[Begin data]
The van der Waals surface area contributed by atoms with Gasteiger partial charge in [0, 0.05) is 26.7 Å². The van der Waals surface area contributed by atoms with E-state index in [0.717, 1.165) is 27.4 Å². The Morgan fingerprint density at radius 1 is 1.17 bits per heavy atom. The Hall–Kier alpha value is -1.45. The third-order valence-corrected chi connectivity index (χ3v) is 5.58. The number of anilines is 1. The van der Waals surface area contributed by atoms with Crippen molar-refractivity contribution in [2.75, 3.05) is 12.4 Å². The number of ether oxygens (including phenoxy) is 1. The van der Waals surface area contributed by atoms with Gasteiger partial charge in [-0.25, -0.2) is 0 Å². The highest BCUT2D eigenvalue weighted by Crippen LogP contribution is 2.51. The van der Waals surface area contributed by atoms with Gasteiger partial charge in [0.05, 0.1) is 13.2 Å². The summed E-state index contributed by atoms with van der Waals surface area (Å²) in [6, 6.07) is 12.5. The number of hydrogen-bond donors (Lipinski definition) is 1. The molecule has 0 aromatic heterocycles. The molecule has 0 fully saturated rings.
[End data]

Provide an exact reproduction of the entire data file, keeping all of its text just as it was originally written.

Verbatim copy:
The van der Waals surface area contributed by atoms with Gasteiger partial charge in [0, 0.05) is 26.7 Å². The van der Waals surface area contributed by atoms with E-state index in [0.717, 1.165) is 27.4 Å². The Morgan fingerprint density at radius 1 is 1.17 bits per heavy atom. The Hall–Kier alpha value is -1.45. The third-order valence-corrected chi connectivity index (χ3v) is 5.58. The number of anilines is 1. The van der Waals surface area contributed by atoms with Crippen molar-refractivity contribution in [2.75, 3.05) is 12.4 Å². The number of ether oxygens (including phenoxy) is 1. The van der Waals surface area contributed by atoms with Gasteiger partial charge in [-0.25, -0.2) is 0 Å². The highest BCUT2D eigenvalue weighted by Crippen LogP contribution is 2.51. The van der Waals surface area contributed by atoms with Gasteiger partial charge in [0.05, 0.1) is 13.2 Å². The summed E-state index contributed by atoms with van der Waals surface area (Å²) in [6, 6.07) is 12.5. The number of hydrogen-bond donors (Lipinski definition) is 1. The molecule has 0 aromatic heterocycles. The molecule has 0 fully saturated rings.